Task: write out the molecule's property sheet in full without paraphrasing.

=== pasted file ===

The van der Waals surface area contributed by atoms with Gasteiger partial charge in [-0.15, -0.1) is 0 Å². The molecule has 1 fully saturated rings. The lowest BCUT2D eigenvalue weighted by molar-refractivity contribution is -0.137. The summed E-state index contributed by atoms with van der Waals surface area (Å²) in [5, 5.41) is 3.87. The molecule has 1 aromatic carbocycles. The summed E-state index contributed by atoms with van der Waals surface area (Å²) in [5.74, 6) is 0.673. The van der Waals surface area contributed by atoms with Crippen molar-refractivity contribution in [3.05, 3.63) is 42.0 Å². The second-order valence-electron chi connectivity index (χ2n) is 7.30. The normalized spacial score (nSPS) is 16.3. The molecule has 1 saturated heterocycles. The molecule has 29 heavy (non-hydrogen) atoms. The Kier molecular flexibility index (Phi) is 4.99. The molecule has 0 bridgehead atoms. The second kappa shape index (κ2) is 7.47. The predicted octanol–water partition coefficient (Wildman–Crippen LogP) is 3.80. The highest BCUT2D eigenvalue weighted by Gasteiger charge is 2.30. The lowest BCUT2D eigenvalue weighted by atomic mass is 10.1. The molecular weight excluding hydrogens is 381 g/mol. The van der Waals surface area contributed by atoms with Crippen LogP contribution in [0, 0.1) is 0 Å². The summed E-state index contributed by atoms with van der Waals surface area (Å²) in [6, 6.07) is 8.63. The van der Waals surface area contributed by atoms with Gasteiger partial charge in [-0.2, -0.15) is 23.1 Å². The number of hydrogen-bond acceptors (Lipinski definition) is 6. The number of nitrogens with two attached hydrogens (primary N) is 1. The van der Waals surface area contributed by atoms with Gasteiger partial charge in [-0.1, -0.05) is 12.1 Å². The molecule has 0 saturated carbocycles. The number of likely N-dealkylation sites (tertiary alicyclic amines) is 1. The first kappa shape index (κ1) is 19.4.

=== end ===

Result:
The van der Waals surface area contributed by atoms with Gasteiger partial charge in [-0.15, -0.1) is 0 Å². The molecule has 1 fully saturated rings. The lowest BCUT2D eigenvalue weighted by molar-refractivity contribution is -0.137. The summed E-state index contributed by atoms with van der Waals surface area (Å²) in [5, 5.41) is 3.87. The molecule has 1 aromatic carbocycles. The summed E-state index contributed by atoms with van der Waals surface area (Å²) in [5.74, 6) is 0.673. The van der Waals surface area contributed by atoms with Crippen molar-refractivity contribution in [3.05, 3.63) is 42.0 Å². The second-order valence-electron chi connectivity index (χ2n) is 7.30. The normalized spacial score (nSPS) is 16.3. The molecule has 1 saturated heterocycles. The molecule has 29 heavy (non-hydrogen) atoms. The Kier molecular flexibility index (Phi) is 4.99. The molecule has 0 bridgehead atoms. The second kappa shape index (κ2) is 7.47. The predicted octanol–water partition coefficient (Wildman–Crippen LogP) is 3.80. The highest BCUT2D eigenvalue weighted by Gasteiger charge is 2.30. The lowest BCUT2D eigenvalue weighted by atomic mass is 10.1. The molecular weight excluding hydrogens is 381 g/mol. The van der Waals surface area contributed by atoms with Crippen LogP contribution in [0, 0.1) is 0 Å². The summed E-state index contributed by atoms with van der Waals surface area (Å²) in [6, 6.07) is 8.63. The van der Waals surface area contributed by atoms with Gasteiger partial charge in [-0.2, -0.15) is 23.1 Å². The number of hydrogen-bond acceptors (Lipinski definition) is 6. The number of nitrogens with two attached hydrogens (primary N) is 1. The van der Waals surface area contributed by atoms with Gasteiger partial charge in [-0.1, -0.05) is 12.1 Å². The molecule has 0 saturated carbocycles. The number of likely N-dealkylation sites (tertiary alicyclic amines) is 1. The first kappa shape index (κ1) is 19.4.